Feeds

Developer deploys graphics cards to accelerate password cracks

Magic words uncovered in 3-5 days, down from two months

Securing Web Applications Made Simple and Scalable

Nvidia's GeForce 8 series of graphics chips can be used to crack Windows NT LAN Manager (NTLM) passwords 25 times more quickly than was previously possible, security software developer Elcomsoft has claimed.

The Russia-based company this week announced the second major release of its Distributed Password Recovery application, a tool designed to recover forgotten or lost passwords for a wide range of application and document types, including PDP-protected ZIP files, Adobe Acrobat PDFs, Lotus Notes ID files and Microsoft Office documents.

Elcomsoft admits its software uses "brute force" to crack a file's password, thus exposing the lost key to the user. The technique essentially tries all possible password combinations until it finds the one that fits. It works, but it's time time-consuming.

"Using a modern dual-core PC you could test up to 10m passwords per second," Elcomsoft said, "and perform a complete analysis in two months."

But use a GeForce 8 series card and Nvidia's Compute Unified Device Architecture (CUDA) tools to run the cracking algorithms on the GPU rather than the CPU, and you can finish up in 3-5 days, the developer claimed.

"Since high-end PC mother boards can work with four separate video cards, the future is bright for even faster password recovery applications," it added.

CUDA was launched almost a year ago to enable scientists and engineers to use graphics cards typically aimed at gamers for more serious number-crunching applications. The GeForce 8 series of GPUs went on sale in March 2007.

The smart choice: opportunity from uncertainty

More from The Register

next story
Mozilla fixes CRITICAL security holes in Firefox, urges v31 upgrade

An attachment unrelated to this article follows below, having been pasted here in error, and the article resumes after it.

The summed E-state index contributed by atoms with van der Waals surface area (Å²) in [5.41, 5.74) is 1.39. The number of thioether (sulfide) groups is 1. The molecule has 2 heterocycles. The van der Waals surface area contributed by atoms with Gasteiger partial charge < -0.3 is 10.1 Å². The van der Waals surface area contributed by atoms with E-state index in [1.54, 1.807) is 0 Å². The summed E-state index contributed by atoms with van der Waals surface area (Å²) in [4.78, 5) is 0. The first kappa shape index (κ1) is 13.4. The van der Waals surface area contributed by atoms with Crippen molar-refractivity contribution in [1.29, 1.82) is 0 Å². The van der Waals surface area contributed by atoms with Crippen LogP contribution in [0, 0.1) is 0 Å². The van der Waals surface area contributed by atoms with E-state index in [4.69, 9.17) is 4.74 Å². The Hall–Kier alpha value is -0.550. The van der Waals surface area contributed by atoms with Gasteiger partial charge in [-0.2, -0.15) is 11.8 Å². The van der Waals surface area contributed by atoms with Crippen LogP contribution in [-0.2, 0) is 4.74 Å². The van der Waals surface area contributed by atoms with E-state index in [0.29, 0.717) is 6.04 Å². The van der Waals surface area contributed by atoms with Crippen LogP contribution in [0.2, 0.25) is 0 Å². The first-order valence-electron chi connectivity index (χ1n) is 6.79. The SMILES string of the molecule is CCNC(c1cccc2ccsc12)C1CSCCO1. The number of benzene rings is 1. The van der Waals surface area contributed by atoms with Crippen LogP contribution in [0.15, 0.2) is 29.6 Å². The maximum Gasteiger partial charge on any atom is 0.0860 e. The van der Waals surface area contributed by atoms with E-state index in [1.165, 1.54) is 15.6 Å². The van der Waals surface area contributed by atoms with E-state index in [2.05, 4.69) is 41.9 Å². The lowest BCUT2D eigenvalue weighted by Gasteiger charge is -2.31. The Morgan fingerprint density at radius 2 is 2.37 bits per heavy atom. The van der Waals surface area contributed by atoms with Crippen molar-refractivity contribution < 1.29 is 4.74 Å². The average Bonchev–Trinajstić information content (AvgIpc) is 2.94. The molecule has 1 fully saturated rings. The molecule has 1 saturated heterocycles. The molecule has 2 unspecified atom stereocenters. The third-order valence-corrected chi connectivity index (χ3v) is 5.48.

Misc memory hazards 'could be exploited' - and guess what, one's a Javascript vuln
Manic malware Mayhem spreads through Linux, FreeBSD web servers
And how Google could cripple infection rate in a second
How long is too long to wait for a security fix?
Synology finally patches OpenSSL bugs in Trevor's NAS
Don't look, Snowden: Security biz chases Tails with zero-day flaws alert
Exodus vows not to sell secrets of whistleblower's favorite OS
Roll out the welcome mat to hackers and crackers
Security chap pens guide to bug bounty programs that won't fail like Yahoo!'s
HIDDEN packet sniffer spy tech in MILLIONS of iPhones, iPads – expert
Don't panic though – Apple's backdoor is not wide open to all, guru tells us
Researcher sat on critical IE bugs for THREE YEARS
VUPEN waited for Pwn2Own cash while IE's sandbox leaked
prev story

Whitepapers

Top three mobile application threats
Prevent sensitive data leakage over insecure channels or stolen mobile devices.
Implementing global e-invoicing with guaranteed legal certainty
Explaining the role local tax compliance plays in successful supply chain management and e-business and how leading global brands are addressing this.
Boost IT visibility and business value
How building a great service catalog relieves pressure points and demonstrates the value of IT service management.
Designing a Defense for Mobile Applications
Learn about the various considerations for defending mobile applications - from the application architecture itself to the myriad testing technologies.
Build a business case: developing custom apps
Learn how to maximize the value of custom applications by accelerating and simplifying their development.